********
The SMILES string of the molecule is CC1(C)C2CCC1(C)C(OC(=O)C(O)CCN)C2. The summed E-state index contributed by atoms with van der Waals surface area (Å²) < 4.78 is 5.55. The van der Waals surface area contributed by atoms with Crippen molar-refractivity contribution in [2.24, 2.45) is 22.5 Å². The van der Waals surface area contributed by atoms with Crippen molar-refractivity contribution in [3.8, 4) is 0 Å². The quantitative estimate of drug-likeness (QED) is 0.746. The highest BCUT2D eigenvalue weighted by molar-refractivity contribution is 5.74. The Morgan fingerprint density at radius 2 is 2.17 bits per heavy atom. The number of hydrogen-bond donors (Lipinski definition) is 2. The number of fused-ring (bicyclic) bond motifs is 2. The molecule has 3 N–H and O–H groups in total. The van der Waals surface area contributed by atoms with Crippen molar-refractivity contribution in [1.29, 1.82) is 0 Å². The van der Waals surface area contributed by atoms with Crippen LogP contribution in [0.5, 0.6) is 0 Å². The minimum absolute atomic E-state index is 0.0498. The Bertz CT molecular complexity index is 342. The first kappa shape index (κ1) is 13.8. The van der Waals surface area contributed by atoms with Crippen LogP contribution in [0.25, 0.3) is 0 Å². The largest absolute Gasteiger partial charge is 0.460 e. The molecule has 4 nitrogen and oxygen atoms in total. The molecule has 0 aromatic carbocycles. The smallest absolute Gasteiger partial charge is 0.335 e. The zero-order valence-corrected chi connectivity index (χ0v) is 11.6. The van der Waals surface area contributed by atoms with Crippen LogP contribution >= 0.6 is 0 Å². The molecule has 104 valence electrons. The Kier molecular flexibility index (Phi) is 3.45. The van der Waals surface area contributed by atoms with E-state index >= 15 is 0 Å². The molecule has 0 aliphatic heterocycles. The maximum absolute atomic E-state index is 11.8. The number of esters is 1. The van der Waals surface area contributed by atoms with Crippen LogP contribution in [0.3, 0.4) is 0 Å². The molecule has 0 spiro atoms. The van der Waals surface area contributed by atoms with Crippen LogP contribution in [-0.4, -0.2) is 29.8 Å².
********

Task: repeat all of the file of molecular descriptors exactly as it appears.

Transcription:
The SMILES string of the molecule is CC1(C)C2CCC1(C)C(OC(=O)C(O)CCN)C2. The summed E-state index contributed by atoms with van der Waals surface area (Å²) < 4.78 is 5.55. The van der Waals surface area contributed by atoms with Crippen molar-refractivity contribution in [2.24, 2.45) is 22.5 Å². The van der Waals surface area contributed by atoms with Crippen molar-refractivity contribution in [3.8, 4) is 0 Å². The quantitative estimate of drug-likeness (QED) is 0.746. The highest BCUT2D eigenvalue weighted by molar-refractivity contribution is 5.74. The Morgan fingerprint density at radius 2 is 2.17 bits per heavy atom. The number of hydrogen-bond donors (Lipinski definition) is 2. The number of fused-ring (bicyclic) bond motifs is 2. The molecule has 3 N–H and O–H groups in total. The van der Waals surface area contributed by atoms with Crippen molar-refractivity contribution in [1.29, 1.82) is 0 Å². The van der Waals surface area contributed by atoms with Crippen LogP contribution in [0.5, 0.6) is 0 Å². The minimum absolute atomic E-state index is 0.0498. The Bertz CT molecular complexity index is 342. The first kappa shape index (κ1) is 13.8. The van der Waals surface area contributed by atoms with Crippen LogP contribution in [0.25, 0.3) is 0 Å². The largest absolute Gasteiger partial charge is 0.460 e. The molecule has 4 nitrogen and oxygen atoms in total. The molecule has 0 aromatic carbocycles. The smallest absolute Gasteiger partial charge is 0.335 e. The zero-order valence-corrected chi connectivity index (χ0v) is 11.6. The van der Waals surface area contributed by atoms with Crippen LogP contribution >= 0.6 is 0 Å². The molecule has 104 valence electrons. The Kier molecular flexibility index (Phi) is 3.45. The van der Waals surface area contributed by atoms with E-state index >= 15 is 0 Å². The molecule has 0 aliphatic heterocycles. The maximum absolute atomic E-state index is 11.8. The number of esters is 1. The van der Waals surface area contributed by atoms with Crippen LogP contribution in [0.3, 0.4) is 0 Å². The molecule has 0 spiro atoms. The van der Waals surface area contributed by atoms with Crippen LogP contribution in [-0.4, -0.2) is 29.8 Å².